NAM JUNE PAIK 1932-2006

Last time I was in New York, in 1994, interview Phill Niblock for this, we left his studio for a meal when we were done, and as we were crossing the road — somewhere in Chinatown, I forget where — Niblock pointed, to an unassuming middle-aged Korean hurrying along through the press of evening pedestrians: “There’s Paik!” And he waved. The village was still a village, just about — the titans of 60s arts Manhattan, fluxus, the New Music, mostly scattered, many already dead, just a few living on in rent-controlled lofts and apartments, able to bump into one another in the streets and chat.

His video-art works and his robots are what get into museums —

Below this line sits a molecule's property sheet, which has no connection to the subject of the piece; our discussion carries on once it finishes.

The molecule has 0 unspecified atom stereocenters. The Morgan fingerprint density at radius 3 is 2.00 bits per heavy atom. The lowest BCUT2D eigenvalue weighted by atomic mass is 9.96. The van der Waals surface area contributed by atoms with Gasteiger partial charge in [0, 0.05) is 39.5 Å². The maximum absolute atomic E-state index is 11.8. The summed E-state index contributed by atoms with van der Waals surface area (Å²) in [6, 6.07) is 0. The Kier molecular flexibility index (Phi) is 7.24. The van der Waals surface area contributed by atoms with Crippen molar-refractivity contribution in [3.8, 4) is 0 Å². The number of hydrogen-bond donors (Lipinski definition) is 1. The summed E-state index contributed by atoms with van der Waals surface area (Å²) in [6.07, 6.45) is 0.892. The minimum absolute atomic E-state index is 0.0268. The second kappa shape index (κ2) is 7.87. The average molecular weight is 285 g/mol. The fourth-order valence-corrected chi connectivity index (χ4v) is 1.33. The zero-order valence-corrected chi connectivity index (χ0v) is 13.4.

— but excellent though these are what i like best are his happenings and concept music pieces. Hommage to John Cage is one of the former: a solo performance where he pushed a piano over, rubbed soap in Cage’s hair before cutting off his tie — Cage was in the audience and didn’t know this was going to happen — then scampered out of the room: a phone on-stage began ringing, on and on till someone in the audience answered it — Paik calling from wherever to say the piece was over. Of the latter, the one just called Symphony to Last a Million Years.